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    Sunday, June 16, 2024

    Residents see plans for Uncas Leap Park

    Norwich – More than 30 people attended a presentation Tuesday on a plan to transform the historic Uncas Leap area into a heritage park highlighting the Native American and early industrial era development there, as well as the natural beauty of the Yantic River gorge, and allowing community use with walking trails and an amphitheater.

    Representatives from the design consulting firm Milone and MacBroom displayed colorful panels showing various plan drafts that led to the proposed $1.5 million to $2 million master plan to create the Uncas Leap Heritage Park. Plan consultant Michael Doherty said the park would be an important tourism and walking connection to other attractions, such as Slater Museum, the city dog park on Asylum Street and the Mohegan Memorial Park at the corner of Washington and Sachem streets.

    The main park plan encompasses 1.2 acres of property the city acquired in 2010 for back taxes. The city demolished the decaying Artform brick mill building, and the park plan calls for partially demolishing an adjacent 1837 granite mill building. The first-floor shell would remain as a ruin, with a walking path snaking through the former building and a display sign telling the history of the mill.

    The plans have been in the works for the past several years but moved forward with approval of a $570,000 grant from the state Department of Economic and Community Development and use of $270,000 from the city’s federal Community Development Block Grant for consultant services, environmental assessment and reuse of the former industrial property.

    Doherty described major features of the proposal, including a new staircase from Yantic Street into the new park. Two overlooks at the river’s edge would give visitors commanding views of the natural gorge below. A new tie-off for kayaks and canoes would be created at the base of the cliff. An informal, steep walkway already leads from river to the cliff, and the plan would improve the narrow path, with stone steps and “more solid footing,” Doherty said.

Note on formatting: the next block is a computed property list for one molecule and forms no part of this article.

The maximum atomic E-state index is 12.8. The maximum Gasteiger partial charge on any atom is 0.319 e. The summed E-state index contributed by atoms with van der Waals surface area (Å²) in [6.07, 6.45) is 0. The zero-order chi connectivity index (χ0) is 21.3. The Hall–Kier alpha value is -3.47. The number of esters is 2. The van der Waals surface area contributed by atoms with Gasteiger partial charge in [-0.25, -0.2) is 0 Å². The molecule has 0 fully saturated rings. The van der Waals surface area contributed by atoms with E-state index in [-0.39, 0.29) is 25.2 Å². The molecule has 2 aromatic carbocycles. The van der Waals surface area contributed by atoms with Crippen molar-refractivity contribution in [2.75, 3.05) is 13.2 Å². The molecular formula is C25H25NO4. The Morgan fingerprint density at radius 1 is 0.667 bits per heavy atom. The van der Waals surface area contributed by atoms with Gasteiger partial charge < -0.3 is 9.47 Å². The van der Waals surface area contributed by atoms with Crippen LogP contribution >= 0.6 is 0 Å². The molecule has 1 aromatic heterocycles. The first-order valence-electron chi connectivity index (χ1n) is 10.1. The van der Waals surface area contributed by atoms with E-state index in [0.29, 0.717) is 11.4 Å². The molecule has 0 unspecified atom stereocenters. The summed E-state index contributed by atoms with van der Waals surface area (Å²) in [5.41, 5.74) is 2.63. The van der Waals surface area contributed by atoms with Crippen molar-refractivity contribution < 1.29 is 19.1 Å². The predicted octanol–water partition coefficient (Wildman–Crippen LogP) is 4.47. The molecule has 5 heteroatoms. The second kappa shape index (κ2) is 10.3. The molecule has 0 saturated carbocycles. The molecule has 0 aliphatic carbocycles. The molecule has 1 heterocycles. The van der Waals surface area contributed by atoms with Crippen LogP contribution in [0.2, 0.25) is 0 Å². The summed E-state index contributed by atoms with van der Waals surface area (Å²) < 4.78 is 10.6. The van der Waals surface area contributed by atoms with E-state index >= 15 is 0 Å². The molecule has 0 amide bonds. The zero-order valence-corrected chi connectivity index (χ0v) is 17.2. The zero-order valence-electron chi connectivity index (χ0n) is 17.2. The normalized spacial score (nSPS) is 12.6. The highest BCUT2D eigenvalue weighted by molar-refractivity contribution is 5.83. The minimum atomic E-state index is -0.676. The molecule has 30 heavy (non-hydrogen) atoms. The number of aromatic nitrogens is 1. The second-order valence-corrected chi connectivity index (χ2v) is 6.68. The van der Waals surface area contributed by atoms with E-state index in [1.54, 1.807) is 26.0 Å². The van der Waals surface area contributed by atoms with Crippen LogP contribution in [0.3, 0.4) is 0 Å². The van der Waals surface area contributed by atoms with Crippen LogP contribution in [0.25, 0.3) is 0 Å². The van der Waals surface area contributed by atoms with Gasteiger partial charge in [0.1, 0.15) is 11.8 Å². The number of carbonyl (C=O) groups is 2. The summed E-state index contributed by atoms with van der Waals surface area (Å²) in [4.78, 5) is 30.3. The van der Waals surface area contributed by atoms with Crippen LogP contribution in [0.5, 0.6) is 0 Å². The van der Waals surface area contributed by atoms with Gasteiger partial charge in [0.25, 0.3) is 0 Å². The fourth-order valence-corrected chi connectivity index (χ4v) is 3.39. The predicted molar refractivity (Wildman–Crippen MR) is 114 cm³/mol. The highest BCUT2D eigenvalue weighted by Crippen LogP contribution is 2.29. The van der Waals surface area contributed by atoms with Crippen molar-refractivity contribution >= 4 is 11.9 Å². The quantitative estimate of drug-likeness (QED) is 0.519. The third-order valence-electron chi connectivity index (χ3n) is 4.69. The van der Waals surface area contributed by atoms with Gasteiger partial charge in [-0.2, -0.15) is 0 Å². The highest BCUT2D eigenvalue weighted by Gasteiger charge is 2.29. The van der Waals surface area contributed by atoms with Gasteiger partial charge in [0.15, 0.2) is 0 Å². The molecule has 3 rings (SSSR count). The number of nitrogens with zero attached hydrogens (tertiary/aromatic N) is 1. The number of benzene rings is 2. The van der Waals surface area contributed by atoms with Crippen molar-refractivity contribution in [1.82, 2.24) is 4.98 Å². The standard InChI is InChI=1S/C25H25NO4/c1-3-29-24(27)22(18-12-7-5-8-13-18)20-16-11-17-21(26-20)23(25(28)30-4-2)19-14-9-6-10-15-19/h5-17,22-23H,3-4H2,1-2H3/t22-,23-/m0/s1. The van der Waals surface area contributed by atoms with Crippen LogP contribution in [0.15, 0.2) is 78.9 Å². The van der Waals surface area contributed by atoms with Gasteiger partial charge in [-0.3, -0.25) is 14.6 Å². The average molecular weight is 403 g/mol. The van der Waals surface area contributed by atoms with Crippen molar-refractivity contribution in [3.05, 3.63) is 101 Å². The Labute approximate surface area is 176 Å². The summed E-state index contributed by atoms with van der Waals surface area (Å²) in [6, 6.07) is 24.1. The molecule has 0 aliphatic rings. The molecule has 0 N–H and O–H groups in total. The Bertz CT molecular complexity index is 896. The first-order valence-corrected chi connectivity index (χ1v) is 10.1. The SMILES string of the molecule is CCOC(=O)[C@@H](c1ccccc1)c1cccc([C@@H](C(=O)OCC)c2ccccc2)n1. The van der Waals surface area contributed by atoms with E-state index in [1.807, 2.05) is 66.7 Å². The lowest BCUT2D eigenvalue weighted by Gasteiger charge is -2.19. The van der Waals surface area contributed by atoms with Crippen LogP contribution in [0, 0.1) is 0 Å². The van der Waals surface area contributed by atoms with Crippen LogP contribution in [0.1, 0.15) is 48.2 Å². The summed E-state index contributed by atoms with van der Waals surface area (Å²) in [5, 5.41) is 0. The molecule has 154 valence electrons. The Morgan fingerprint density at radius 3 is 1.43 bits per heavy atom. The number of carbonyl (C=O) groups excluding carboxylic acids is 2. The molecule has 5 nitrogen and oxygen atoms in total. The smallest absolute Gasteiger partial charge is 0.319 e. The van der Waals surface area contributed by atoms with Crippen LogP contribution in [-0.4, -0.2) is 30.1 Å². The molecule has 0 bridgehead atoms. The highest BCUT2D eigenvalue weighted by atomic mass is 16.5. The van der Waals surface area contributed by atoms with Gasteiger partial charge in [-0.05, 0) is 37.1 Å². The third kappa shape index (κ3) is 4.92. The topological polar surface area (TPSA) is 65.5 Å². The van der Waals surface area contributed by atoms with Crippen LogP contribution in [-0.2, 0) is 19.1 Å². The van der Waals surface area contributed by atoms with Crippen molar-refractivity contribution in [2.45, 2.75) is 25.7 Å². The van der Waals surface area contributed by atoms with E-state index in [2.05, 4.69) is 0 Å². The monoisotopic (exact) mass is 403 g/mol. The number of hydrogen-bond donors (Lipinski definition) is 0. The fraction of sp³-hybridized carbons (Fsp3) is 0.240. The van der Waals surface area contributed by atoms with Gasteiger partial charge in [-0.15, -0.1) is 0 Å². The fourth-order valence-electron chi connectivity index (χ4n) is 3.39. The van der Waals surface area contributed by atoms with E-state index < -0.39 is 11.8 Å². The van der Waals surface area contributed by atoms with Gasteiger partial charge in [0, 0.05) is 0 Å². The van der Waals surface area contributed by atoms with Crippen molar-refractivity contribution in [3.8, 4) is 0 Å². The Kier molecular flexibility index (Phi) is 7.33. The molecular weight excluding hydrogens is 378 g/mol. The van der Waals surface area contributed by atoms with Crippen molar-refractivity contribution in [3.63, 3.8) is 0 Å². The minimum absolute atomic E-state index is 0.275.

Several neighbors attended the meeting and, while they said they liked the plan and look forward to the park development, they also expressed some concerns. Resident Cathae Ballard asked that a proposed public toilet at a new parking lot at 232 Yantic St. be moved to another location in the park, as it would be within direct view of several residents’ homes.

    The plan called for a composting toilet needing little maintenance and with an attractive building design.

    Resident Sidat Balgobin, who lives at the nearby Falls Mill Condominium complex, said he walks along Yantic Street every day. He expressed concern that visitors would park illegally along Yantic Street, as some do now, causing a safety issue, especially as cars travel fast downhill around the 90-degree curve.

    Everyone attending the meeting received a comment sheet to tell the Uncas Leap Steering Committee what they liked about the plan, what could be improved and to circle some of the 10 elements in the plan they liked best.

    The consultants will further revise the plans based on residents’ feedback. The plans were created after a similar public discussion session in March, when participants were divided into several workshop sessions to develop the park.

    Doherty said he and Milone and MacBroom Vice President Tom Sheil consider the Uncas Leap park among their favorite projects to work on. The plans are highlighted on the company’s website, www.miloneandmacbroom.com, as a “featured project.”


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